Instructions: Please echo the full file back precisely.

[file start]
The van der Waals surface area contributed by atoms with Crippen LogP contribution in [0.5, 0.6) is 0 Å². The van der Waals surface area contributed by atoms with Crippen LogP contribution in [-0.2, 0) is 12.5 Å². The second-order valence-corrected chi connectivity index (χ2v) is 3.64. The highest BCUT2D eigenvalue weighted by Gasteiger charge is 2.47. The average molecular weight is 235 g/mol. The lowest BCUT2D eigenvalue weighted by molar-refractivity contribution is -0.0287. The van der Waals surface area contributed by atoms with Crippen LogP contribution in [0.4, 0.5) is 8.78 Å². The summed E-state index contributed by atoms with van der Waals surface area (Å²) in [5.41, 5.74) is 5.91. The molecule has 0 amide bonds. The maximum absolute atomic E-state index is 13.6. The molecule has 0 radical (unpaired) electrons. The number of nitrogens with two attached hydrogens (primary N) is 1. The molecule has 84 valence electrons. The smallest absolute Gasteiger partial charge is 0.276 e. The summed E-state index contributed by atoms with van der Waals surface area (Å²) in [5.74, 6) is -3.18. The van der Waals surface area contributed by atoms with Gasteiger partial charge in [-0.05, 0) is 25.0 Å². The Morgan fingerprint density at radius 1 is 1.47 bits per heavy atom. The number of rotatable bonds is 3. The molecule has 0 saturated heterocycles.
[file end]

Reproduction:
The van der Waals surface area contributed by atoms with Crippen LogP contribution in [0.5, 0.6) is 0 Å². The van der Waals surface area contributed by atoms with Crippen LogP contribution in [-0.2, 0) is 12.5 Å². The second-order valence-corrected chi connectivity index (χ2v) is 3.64. The highest BCUT2D eigenvalue weighted by Gasteiger charge is 2.47. The average molecular weight is 235 g/mol. The lowest BCUT2D eigenvalue weighted by molar-refractivity contribution is -0.0287. The van der Waals surface area contributed by atoms with Crippen LogP contribution in [0.4, 0.5) is 8.78 Å². The summed E-state index contributed by atoms with van der Waals surface area (Å²) in [5.41, 5.74) is 5.91. The molecule has 0 amide bonds. The maximum absolute atomic E-state index is 13.6. The molecule has 0 radical (unpaired) electrons. The number of nitrogens with two attached hydrogens (primary N) is 1. The molecule has 84 valence electrons. The smallest absolute Gasteiger partial charge is 0.276 e. The summed E-state index contributed by atoms with van der Waals surface area (Å²) in [5.74, 6) is -3.18. The van der Waals surface area contributed by atoms with Gasteiger partial charge in [-0.05, 0) is 25.0 Å². The Morgan fingerprint density at radius 1 is 1.47 bits per heavy atom. The number of rotatable bonds is 3. The molecule has 0 saturated heterocycles.